Thursday, December 18, 2014

18/12/2014: New Zealand's Hauraki Gulf aquaculture a boon to the region

Above the waters of the Hauraki Gulf, a marine farm might appear only a tidy row of racks, or a small bunch of ropes and buoys dotted against the blue.

But below the surface lie unseen clusters of oysters or mussels - and the hope for a sustainable economy potentially worth hundreds of millions of dollars more to the Auckland and Waikato regions, the New Zealand Herald reports.
Aquaculture in the gulf is becoming increasingly important not just for New Zealand's primary industry economy, but for the wellbeing of the communities that depend on its survival.

With nurture, the industry forecasts nationwide growth of aquaculture in New Zealand could reach NZ$1 billion by 2025.

Much of that growth would come from the gulf, which presently provides nearly 60 percent of the country's farmed oysters and a quarter of its mussels.

Their combined value in the gulf is worth around NZ$60 million, contributing to the economy around NZ$170 million and providing more than 900 jobs in the region.

"When people talk about 'the economy' I think they have a picture of large companies in big cities," said Callum McCallum, a long-time leader in the oyster industry and chairman of Sea Change's aquaculture roundtable.

"But aquaculture provides jobs and turnover in coastal communities that really need them, like Coromandel and Clevedon - so when we talk about 'economy' we're talking about benefits to local people in the Hauraki Gulf."

In the gulf today, there are over 1270 hectares of mussel and oyster farms - the equivalent space of around 1270 international rugby fields.

The oyster industry took off from the moment in the early 1970s that marine farmers in Mahurangi Harbour, north of Auckland, discovered a new type of oyster growing among the native rock oysters they'd traditionally farmed.

The Pacific oyster, thought to have been carried to New Zealand on the hulls of freighters from Japan, was first seen as a nuisance by farmers who tried to eradicate it. But as it could grow three times bigger and faster than its native counterpart, it soon became an industry mainstay.

In 2010 a herpes virus nearly wiped out the country's Pacific oysters, but industry breeding programmes helped it recover.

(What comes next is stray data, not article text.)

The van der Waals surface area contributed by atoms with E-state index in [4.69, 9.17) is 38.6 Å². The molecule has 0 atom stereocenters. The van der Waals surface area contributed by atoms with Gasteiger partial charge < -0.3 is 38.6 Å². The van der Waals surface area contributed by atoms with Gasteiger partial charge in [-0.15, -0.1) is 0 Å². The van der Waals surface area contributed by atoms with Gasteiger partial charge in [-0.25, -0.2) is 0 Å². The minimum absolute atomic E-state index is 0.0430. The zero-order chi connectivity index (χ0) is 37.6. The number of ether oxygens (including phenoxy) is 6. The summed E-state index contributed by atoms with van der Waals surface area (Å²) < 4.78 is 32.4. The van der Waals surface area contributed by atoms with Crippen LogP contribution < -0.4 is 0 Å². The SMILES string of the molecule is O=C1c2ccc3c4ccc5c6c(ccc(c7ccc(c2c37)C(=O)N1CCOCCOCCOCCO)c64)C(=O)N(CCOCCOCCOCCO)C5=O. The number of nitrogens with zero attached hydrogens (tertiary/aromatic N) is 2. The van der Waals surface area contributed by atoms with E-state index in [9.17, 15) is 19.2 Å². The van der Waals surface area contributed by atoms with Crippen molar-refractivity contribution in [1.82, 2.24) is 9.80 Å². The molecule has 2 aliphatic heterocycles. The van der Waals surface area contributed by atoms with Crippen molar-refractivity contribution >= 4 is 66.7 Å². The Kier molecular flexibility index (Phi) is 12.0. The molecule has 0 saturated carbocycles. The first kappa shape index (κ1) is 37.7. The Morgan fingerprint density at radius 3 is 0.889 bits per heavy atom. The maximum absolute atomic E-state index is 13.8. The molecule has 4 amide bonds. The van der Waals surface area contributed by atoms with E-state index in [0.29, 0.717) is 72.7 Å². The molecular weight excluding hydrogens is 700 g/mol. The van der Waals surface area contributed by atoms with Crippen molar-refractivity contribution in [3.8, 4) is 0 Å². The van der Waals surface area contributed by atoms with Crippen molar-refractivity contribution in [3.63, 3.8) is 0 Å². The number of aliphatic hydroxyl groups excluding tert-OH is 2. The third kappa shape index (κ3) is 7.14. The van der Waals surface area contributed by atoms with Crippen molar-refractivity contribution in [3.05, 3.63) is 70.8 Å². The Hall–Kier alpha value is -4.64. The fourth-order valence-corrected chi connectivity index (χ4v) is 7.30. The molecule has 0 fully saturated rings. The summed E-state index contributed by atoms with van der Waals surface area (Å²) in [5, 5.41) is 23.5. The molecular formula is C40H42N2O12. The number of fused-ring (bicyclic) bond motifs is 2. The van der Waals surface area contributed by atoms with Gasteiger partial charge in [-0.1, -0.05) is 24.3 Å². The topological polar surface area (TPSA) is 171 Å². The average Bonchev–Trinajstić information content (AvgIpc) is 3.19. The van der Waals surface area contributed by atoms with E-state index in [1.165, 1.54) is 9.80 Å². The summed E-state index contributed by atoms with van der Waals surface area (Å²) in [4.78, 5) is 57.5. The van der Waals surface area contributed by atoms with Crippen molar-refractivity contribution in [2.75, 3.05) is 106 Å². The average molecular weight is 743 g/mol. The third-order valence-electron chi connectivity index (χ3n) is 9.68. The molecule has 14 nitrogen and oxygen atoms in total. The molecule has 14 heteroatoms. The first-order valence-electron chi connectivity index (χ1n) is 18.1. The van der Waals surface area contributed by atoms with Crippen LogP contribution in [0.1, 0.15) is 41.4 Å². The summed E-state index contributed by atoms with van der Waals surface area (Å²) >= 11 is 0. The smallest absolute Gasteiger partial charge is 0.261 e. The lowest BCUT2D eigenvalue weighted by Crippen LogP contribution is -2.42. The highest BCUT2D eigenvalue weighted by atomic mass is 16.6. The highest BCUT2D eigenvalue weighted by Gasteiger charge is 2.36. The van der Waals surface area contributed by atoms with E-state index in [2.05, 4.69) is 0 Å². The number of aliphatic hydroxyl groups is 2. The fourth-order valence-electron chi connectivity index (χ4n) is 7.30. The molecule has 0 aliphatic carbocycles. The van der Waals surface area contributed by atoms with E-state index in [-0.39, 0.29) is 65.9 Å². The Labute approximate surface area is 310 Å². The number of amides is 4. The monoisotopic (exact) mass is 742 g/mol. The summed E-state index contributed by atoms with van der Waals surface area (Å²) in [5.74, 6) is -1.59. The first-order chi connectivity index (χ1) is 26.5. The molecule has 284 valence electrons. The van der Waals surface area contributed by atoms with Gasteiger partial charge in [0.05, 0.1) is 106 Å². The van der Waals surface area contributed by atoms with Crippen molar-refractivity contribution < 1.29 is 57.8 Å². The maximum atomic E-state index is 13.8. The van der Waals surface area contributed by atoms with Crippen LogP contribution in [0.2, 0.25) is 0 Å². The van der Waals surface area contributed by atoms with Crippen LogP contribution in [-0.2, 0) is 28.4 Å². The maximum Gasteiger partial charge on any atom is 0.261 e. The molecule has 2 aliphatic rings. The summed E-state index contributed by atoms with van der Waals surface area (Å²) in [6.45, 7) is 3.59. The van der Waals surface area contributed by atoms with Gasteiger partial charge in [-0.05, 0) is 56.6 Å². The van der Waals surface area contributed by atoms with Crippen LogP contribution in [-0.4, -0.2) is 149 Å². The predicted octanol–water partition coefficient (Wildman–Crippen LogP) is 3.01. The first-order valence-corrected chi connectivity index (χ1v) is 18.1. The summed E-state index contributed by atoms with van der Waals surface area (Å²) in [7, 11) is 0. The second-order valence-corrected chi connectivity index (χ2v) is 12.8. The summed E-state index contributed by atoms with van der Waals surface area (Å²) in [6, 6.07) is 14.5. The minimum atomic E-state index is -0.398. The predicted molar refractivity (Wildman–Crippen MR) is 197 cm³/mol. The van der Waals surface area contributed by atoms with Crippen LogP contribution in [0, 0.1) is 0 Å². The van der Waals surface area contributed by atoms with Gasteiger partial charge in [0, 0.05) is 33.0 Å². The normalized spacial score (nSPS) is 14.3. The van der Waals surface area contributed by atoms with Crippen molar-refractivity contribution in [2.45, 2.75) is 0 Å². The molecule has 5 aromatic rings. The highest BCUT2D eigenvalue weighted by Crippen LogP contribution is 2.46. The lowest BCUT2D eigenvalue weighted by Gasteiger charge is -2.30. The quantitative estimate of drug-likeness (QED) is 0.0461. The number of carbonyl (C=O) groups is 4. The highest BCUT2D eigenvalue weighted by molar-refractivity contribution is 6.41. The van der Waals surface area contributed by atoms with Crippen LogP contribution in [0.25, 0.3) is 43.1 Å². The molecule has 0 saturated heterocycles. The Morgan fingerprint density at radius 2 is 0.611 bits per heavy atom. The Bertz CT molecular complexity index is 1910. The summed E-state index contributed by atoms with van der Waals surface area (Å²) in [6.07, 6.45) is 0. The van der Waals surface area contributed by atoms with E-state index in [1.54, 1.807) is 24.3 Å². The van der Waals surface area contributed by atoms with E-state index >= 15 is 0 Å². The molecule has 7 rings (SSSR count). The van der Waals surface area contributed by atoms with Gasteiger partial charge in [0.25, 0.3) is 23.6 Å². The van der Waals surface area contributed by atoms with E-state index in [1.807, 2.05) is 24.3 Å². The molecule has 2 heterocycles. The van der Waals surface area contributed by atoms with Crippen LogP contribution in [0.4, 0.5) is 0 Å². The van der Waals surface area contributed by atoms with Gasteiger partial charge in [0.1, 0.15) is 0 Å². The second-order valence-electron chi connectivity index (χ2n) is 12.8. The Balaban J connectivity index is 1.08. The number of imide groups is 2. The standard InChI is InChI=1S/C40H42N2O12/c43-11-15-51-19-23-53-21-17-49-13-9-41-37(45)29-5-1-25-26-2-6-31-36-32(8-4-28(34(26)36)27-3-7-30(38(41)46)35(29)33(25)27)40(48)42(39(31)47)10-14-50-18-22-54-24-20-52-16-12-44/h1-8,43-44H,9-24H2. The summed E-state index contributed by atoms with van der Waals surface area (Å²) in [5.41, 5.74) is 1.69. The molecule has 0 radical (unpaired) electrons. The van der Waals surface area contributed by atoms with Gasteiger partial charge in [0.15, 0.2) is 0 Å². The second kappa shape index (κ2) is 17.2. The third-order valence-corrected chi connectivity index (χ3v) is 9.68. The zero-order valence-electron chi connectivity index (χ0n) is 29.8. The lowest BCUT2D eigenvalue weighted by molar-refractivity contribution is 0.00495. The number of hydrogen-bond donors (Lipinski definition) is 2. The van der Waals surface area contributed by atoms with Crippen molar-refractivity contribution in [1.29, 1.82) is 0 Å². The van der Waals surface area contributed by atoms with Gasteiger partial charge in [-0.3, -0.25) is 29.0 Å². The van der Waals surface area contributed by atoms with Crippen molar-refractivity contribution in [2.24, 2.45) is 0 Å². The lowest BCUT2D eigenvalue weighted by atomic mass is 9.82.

The industry also now has its own oyster hatchery and is working to develop a herpes-resistant strain, Mr McCallum said.

"The natural spat has also become more resistant to the virus, so after four poor years, we are starting to produce better volumes of oysters."

By the end of the 1970s, the first mussel farm had been established at Waiheke Island, before mussel farming in the Coromandel began in the early 1980s. The relatively clean waters of the gulf were ideal for oysters and mussels, which as filter feeders pump out water after sucking in tiny drifting plants.

Mr McCallum said because they performed a service in the ecosystem, there wasn't a clash of environment and economy.

"The industry has carried out a lot of research to prove that aquaculture in the gulf has very little negative effect on the environment and is hugely beneficial for water quality."

According to the results of a Colmar Brunton survey commissioned by the Ministry for Primary Industries this year, most New Zealanders agree.

73 percent had positive views of aquaculture, while 91 percent believed New Zealand should look for opportunities to sustainably grow the industry.

As mussel farms acted like artificial reefs and attracted snapper and other fish, aquaculture had also attracted fishing and charter fishing boats.

"That means more jobs and more income for local communities," Mr McCallum said.

The Auckland region has about 251 hectares of existing marine farms, and last year there were applications under way for a further 4600 hectares for farms and spat catching.

Most of these are in the western Firth of Thames, and about half of them were transferred to the Waikato Regional Council when the boundaries were re-aligned.

The 1900 hectares of space allocated in Waikato includes farms already operating. Nearly 400 hectares for finfish farming have also been allocated.

Those who apply for consent from councils must prove their operation will have little environmental impact, as well as undergoing an undue adverse effects test required by the Ministry for Primary Industries.

Farms are also regularly checked for ‘trigger points’ that can signal environmental concerns, such as water quality and what animals are living on the floor beneath the farms.

Environmental groups have expressed specific worries, including whether there was enough water movement around farms or if they could negatively affect other species.

Despite the relatively tiny area that farms make up in the gulf, there have been some rare cases of threatened Bryde's whales becoming entangled in mussel spat collecting lines.

"In the past we've been engaged in endless debates about where marine farms should go and where they shouldn't, but now we are looking at the big picture and seeing the benefits to the environment and to coastal communities," Mr McCallum said.

The roundtable's aim had been to determine the role, needs and impact of aquaculture in the gulf.

"The process has been really encouraging because for the first time, we have people from every viewpoint around the same table talking positively about the industry, its benefits and its future in a sustainable world," he said.

"One of the key needs for aquaculture is research and experimental provisions that allow the industry to test the benefits and effects of farming new species. "And the gulf would be an ideal location."

Read the article HERE.

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